Comedy seems to be stuck in a timewarp at the moment – just look at the reboot of Porridge currently clogging up BBC1, or ponder the inexplicable success of Mrs Brown’s Boys, which attracts millions of viewers despite being as funny as a poke in the eye with a stick.
But the BBC struck gold with two sitcoms this week, and at first glance they couldn’t be more different.
Motherland (BBC2, Tuesdays, 10pm) was totally urban, revolving around flat whites, Smeg ovens and the struggle for mothers to balance work, family and expectations of the middle class.
Detectorists (BBC4, Wednesdays, 10pm), on the other hand, was defiantly rural, pastoral – the modern, bustling world only intruding to build a massive solar farm on the favourite metal detecting spot of best friends Lance (Toby Jones) and Andy (Mackenzie Crook).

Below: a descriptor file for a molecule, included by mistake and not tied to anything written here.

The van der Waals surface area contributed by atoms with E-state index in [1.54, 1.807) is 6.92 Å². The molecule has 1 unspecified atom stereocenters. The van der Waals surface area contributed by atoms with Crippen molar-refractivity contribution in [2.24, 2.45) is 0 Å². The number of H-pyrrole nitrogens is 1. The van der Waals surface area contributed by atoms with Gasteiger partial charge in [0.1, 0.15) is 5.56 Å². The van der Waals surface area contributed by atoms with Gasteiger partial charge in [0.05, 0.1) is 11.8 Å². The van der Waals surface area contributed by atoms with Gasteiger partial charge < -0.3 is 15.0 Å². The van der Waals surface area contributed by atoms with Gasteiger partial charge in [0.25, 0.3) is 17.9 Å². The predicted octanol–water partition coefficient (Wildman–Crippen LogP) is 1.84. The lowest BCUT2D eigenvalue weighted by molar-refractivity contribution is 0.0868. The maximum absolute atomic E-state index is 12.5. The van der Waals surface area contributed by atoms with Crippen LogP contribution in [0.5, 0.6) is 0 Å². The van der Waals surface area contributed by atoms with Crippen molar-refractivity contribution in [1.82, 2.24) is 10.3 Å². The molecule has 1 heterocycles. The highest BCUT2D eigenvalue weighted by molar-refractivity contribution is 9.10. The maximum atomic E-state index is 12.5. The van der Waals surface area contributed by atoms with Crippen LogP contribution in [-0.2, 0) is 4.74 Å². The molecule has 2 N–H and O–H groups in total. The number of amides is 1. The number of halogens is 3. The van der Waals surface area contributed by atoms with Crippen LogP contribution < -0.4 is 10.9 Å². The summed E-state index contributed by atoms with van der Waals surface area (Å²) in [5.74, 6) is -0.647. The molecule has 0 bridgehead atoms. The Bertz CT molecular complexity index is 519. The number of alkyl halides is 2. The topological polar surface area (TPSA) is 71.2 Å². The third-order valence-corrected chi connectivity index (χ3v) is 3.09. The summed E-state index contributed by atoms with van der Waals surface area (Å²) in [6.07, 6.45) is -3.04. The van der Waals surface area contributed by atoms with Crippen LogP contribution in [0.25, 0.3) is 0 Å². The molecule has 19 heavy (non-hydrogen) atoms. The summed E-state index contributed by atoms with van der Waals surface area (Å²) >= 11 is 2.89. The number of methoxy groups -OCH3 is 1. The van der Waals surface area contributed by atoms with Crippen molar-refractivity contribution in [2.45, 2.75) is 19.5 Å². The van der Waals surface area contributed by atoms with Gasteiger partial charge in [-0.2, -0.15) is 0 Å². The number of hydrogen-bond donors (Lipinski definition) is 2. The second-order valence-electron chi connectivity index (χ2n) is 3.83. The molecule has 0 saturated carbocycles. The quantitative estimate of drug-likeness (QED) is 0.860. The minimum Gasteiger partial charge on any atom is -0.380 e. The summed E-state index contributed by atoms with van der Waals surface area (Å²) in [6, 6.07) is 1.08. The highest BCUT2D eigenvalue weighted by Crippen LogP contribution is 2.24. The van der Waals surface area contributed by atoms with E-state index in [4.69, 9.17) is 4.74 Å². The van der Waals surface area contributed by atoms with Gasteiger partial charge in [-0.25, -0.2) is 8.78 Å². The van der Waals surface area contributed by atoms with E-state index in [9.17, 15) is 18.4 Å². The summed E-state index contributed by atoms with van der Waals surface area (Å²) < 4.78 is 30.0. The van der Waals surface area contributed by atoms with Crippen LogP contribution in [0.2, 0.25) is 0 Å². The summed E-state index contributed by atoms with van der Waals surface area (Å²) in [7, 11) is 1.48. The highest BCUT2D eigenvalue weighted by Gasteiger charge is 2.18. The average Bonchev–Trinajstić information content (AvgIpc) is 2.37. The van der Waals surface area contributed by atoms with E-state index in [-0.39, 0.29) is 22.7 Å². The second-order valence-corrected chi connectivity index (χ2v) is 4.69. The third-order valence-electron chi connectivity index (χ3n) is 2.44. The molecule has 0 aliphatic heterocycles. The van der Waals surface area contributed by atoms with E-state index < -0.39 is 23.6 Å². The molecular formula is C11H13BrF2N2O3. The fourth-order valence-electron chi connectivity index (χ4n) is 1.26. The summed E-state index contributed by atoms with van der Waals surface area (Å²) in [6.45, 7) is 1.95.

Motherland raced through its plot, as mum Julia (Anna Maxwell Martin) struggled to organise a last-minute dream party for daughter Izzy, so as not to lose face in the eyes of alpha-mum Amanda.
Detectorists, meanwhile, meandered along, following Lance and Andy across the fields, and into the pub, punctuated by chats about the ideal dinner party guest (not Stephen Fry, by the way, he gets invited to too many).
Vitally, they shared a couple of similarities. They were based on real characters, not grotesques in a twin set or a ducker-and-diver last seen in Minder. And they were both funny. Motherland was gag-heavy, sweary, laugh-out-loud funny, while Detectorists was droll, dry, laidback funny.
And, unlike Ma Brown or Fletch, they both talk about life today, not life as it was 40 years ago. And comedy should always look forward, not back.
Blue Planet II (BBC1, Sundays, 8pm) continues to test our credulity, this week with an episode in the deepest parts of the ocean, which featured a fish with legs and saltwater lake at the bottom of the sea.
Masterchef: The Professionals (BBC2, Tuesdays, Wednesdays, Thursdays, 8pm) is my favourite Masterchef show as it has much less of egg-headed grunt machine Gregg Wallace than the others.